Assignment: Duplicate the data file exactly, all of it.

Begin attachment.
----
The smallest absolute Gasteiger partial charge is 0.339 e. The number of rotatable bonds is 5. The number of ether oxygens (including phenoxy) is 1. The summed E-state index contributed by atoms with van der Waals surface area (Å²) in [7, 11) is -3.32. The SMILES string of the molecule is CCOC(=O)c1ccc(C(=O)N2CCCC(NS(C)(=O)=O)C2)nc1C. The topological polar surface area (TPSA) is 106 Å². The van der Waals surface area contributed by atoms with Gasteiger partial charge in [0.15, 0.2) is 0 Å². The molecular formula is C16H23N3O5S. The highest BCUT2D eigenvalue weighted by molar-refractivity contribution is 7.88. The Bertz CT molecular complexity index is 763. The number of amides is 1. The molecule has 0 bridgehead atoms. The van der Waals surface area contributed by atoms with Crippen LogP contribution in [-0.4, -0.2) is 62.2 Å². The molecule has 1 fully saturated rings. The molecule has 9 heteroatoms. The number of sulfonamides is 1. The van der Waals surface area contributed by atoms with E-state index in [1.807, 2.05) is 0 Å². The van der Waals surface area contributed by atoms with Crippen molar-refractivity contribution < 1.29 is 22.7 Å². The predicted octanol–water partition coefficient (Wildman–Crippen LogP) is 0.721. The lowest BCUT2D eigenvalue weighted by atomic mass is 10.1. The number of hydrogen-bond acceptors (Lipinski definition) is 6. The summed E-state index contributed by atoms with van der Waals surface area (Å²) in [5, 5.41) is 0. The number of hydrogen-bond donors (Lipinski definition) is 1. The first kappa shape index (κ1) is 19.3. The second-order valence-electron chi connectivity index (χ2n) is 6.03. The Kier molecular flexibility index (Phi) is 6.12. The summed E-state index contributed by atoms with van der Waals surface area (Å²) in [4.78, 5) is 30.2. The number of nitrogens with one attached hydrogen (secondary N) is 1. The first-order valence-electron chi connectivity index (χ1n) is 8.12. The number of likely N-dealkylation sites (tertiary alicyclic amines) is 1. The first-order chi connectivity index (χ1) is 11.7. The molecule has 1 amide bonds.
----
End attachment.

The smallest absolute Gasteiger partial charge is 0.339 e. The number of rotatable bonds is 5. The number of ether oxygens (including phenoxy) is 1. The summed E-state index contributed by atoms with van der Waals surface area (Å²) in [7, 11) is -3.32. The SMILES string of the molecule is CCOC(=O)c1ccc(C(=O)N2CCCC(NS(C)(=O)=O)C2)nc1C. The topological polar surface area (TPSA) is 106 Å². The van der Waals surface area contributed by atoms with Gasteiger partial charge in [0.15, 0.2) is 0 Å². The molecular formula is C16H23N3O5S. The highest BCUT2D eigenvalue weighted by molar-refractivity contribution is 7.88. The Bertz CT molecular complexity index is 763. The number of amides is 1. The molecule has 0 bridgehead atoms. The van der Waals surface area contributed by atoms with Crippen LogP contribution in [-0.4, -0.2) is 62.2 Å². The molecule has 1 fully saturated rings. The molecule has 9 heteroatoms. The number of sulfonamides is 1. The van der Waals surface area contributed by atoms with E-state index in [1.807, 2.05) is 0 Å². The van der Waals surface area contributed by atoms with Crippen molar-refractivity contribution < 1.29 is 22.7 Å². The predicted octanol–water partition coefficient (Wildman–Crippen LogP) is 0.721. The lowest BCUT2D eigenvalue weighted by atomic mass is 10.1. The number of hydrogen-bond acceptors (Lipinski definition) is 6. The summed E-state index contributed by atoms with van der Waals surface area (Å²) in [5, 5.41) is 0. The number of hydrogen-bond donors (Lipinski definition) is 1. The first kappa shape index (κ1) is 19.3. The second-order valence-electron chi connectivity index (χ2n) is 6.03. The Kier molecular flexibility index (Phi) is 6.12. The summed E-state index contributed by atoms with van der Waals surface area (Å²) in [4.78, 5) is 30.2. The number of nitrogens with one attached hydrogen (secondary N) is 1. The first-order valence-electron chi connectivity index (χ1n) is 8.12. The number of likely N-dealkylation sites (tertiary alicyclic amines) is 1. The first-order chi connectivity index (χ1) is 11.7. The molecule has 1 amide bonds.